HTLV-1 was the first defined human pathogenic retrovirus. Seroepidemiologic and molecular genetic data firmly establish an association between HTLV-1 infection and a chronic, slowly progressive neurologic condition previously termed tropical spastic paraparesis (TSP) that often emanated from clusters in tropical areas, including the Caribbean Basin, India, and Africa. A similar condition described in Japan is referred to as HTLV-1-associated Myelopathy (HAM). It is now recognized that HAM and TSP (HAM/TSP) are identical clinical conditions. The clinical course in HAM/TSP is predominantly that of a slowly progressive spastic paraparesis associated with bladder and bowel dysfunction. Importantly, this disease shares many clinical similarities with the primary progressive form of multiple sclerosis (MS). Indeed, many HAM/TSP patients have been diagnosed as MS up until the time that HTLV-I has been dected in sera or cerebrospinal fluid (CSF).? The histopathological changes in HAM/TSP, again similar to MS, include a considerable mononuclear cell inflammation with lymphocytic perivascular cuffing, capillary proliferation, demyelination, and a reactive astrocytosis. Demyelination and axonal damage affects the spinal cord most severely, predominantly in the lateral columns. However, the entire neuraxis may be involved including optic nerves, cerebrum, cerebellum, brainstem and peripheral nerves. ? Regulation of HTLV-1 production is mediated by non-structural gene products, particularly through the transcriptional activator known as HTLV-1 Tax. This transactivating protein induces the expression of host cellular genes, especially those that play crucial roles in cell proliferation and differentiation, such as interleukin-2 and its receptor. This in turn likely contributes to a state of ongoing lymphocyte activation seen in this disease. HTLV-1 has minimal direct cytopathic effect and the observed tissue destruction in HAM/TSP is thought to be a consequence of immune mediated pathological events. In addition, clinically manifest disease attributable to HTLV-1 such as HAM/TSP is seen in only a small percentage of infected individuals. This suggests the contribution of several susceptibility factors including genetic and immunological makeup of infected individuals in addition to viral characteristics. ? Antibodies to HTLV-1 can be detected in sera and CSF of infected patients by using enzyme linked immunosorbent assays (ELISA). Radioimmunoprecipitation assay (RIPA) or Western Blotting techniques are used to confirm positive HTLV-1 results. The World Health Organization accepts for diagnosis a positive HTLV-1 ELISA followed by a Western Blot with antibody banding with p19 or p24 encoded protein in combination with banding for rgp21 or rgp46env protein. Individuals with a positive HTLV-I ELISA but a Western Blot that only partially fulfills the above criteria are considered to be sero-indeterminate. Whether this incomplete banding pattern in sero-indeterminate individuals is due to defective retrovirus or due to low virus load has been a subject of our investigation. ? A major emphasis within the Viral Immunology Section is to examine clinical, virological and immunological parameters in individuals with HAM/TSP, asymptomatic sero-positive individuals, family members at risk for acquiring HTLV-1, and individuals with HTLV-1 indeterminate serology. Specific focus is on the effect of viral load, presumed route of infection and genetic makeup on immunological function. Whole blood, lymphocytes, and plasma/serum obtained from individuals with HAM/TSP, asymptomatic sero-positive individuals, sero-indeterminate individuals, as well as, healthy controls. We will assess virological and immunological parameters using these samples. In HTLV-1 seropositive individuals these studies will be extended to cerebrospinal fluid. ? Basic laboratory investigations have demonstrated the importance of the cytokine IL-15 in the life and death of lymphocytes and for its role in autoimmune disorders such as HAM/TSP. IL-15 is pivotally involved in the survival of CD8+ memory T-cells including self-directed cells and we have shown that in HAM/TSP, IL-15 is essential for the survival of HLA class I restricted virus antigen-specific effector and memory CD8+ T-cells. These CD8+ antigen-specific CTL are thought to play a major role in the immunopathogenesis of HAM/TSP since they have been localized in brain and spinal cord sections of patients. As IL-15 is a pro-inflammatory cytokine that stimulates the production of TNFα, IL-1β and other inflammatory cytokines, the release of IL-15 induced by HTLV-I tax in patients with HAM/TSP may underlie the pathogenesis of this autoimmune disease. ? The mode of action of IL-15 and its receptor subunits IL-15 and IL-15Ralpha are coordinately stimulated and expressed following HTLV-I tax stimulation. We have shown that this trans-stimulation can be virtually totally inhibited for NK and CD8+ T-cells by the addition of a humanized monoclonal antibody, Hu MiK-β1, that blocks IL-15 binding to the IL-2/IL15Rβ receptor subunit expressed on these cells. ? Collaborative research by the Viral Immunology Section, NINDS and the Metabolism Branch, NCI have initiated a phase I clinical trial for the treatment of HAM/TSP using Hu MiK-beta-1 that blocks the action of IL-15. We will assess the effects of intravenously administered Hu-MiK-beta-1 on the cellular immune response in patients with HAM/TSP, with particular focus on virus-specific memory CD8+ T cells. Secondary outcomes to be measured will be clinical responses, including toxicity, and the effect on CD4+CD25+ T regulatory cells. As IL-15 over expression has been demonstrated in patients in a wide variety of autoimmune disorders including, rheumatoid arthritis, inflammatory bowel disease, multiple sclerosis and psoriasis, the successful application of Hu MiK-beta-1 in HAM/TSP has significant and broad therapeutic implications. ? A number of laboratory studies have demonstrated that virus infection can activate a variety of CNS-specific cells including microglia and astrocytes. The VIS has investigated the effects of both a human retrovirus (HTLV-I) and herpesvirus (HHV-6) in these cell populations, in vitro. We are attempting to translate these observations to the patient by imaging studies that can detect activated microglia/macrophage and reactive astrocytes. In collaboration with the Molecular Imaging Branch, NIMH, we have begun to investigate the expression of the peripheral benzodiazepine receptor (PBR) in the CNS that has been show be a marker of activated microglia/macrophage and reactive astrocytes. In normal conditions, PBR is expressed in low levels in some neurons and glial cells. Activated microglia in inflammatory lesions express much greater levels of PBR than resting cells. Therefore, PBR can be a clinically useful marker to detect neuroinflammation. ? Specific ligands for PBR have allowed the study of activated microglia/macrophage in vivo through positron emission tomography (PET) imaging in a number of settings including inflammatory, ischemic and toxic injury to the CNS. The availability of a novel PBR ligand affords a unique opportunity to investigate a cell-specific marker of neuroinflammation. The development of a more sensitive marker of neuroinflammation may help to clarify the role of inflammation with respect to the diverse pathology of MS. The purpose of the current study is to determine whether brain uptake of this ligand is increased in MS patients with localized areas of neuroinflammation.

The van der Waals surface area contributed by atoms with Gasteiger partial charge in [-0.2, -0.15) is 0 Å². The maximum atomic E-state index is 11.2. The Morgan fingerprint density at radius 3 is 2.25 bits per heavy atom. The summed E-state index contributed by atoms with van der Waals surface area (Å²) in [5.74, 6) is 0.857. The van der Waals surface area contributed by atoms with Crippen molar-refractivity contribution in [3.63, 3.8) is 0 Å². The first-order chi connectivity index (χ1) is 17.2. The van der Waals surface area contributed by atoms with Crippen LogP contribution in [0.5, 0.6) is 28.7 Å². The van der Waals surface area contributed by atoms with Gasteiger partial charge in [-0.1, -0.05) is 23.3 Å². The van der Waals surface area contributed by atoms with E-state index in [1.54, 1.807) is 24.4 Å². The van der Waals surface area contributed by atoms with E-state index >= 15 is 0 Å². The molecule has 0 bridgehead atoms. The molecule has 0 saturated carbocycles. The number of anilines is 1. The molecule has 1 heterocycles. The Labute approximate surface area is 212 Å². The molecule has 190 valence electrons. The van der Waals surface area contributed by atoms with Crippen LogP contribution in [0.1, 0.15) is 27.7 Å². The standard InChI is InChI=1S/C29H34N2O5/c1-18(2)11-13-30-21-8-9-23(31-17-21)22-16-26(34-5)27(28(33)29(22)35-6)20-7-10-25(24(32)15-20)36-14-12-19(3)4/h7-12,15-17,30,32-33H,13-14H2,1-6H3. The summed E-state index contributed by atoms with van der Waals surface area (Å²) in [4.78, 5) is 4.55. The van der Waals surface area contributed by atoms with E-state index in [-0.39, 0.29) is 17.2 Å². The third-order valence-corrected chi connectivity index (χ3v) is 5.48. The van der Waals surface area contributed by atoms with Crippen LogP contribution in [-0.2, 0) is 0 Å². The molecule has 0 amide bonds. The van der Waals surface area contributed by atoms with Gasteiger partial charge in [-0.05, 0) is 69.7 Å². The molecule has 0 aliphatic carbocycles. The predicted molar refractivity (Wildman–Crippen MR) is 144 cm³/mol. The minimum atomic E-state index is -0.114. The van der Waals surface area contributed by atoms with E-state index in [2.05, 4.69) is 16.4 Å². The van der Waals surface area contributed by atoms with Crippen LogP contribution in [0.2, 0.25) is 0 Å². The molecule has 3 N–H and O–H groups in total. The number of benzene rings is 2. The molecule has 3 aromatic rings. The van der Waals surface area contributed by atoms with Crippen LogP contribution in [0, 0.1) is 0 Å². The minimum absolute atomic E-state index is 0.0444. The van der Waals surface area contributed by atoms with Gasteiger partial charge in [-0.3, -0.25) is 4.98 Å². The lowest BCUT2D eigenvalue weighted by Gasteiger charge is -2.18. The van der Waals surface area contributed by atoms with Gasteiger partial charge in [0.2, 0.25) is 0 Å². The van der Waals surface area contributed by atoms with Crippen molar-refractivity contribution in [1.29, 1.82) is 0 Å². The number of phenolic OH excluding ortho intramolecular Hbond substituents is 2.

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National Institute of Neurological Disorders and Stroke (NINDS)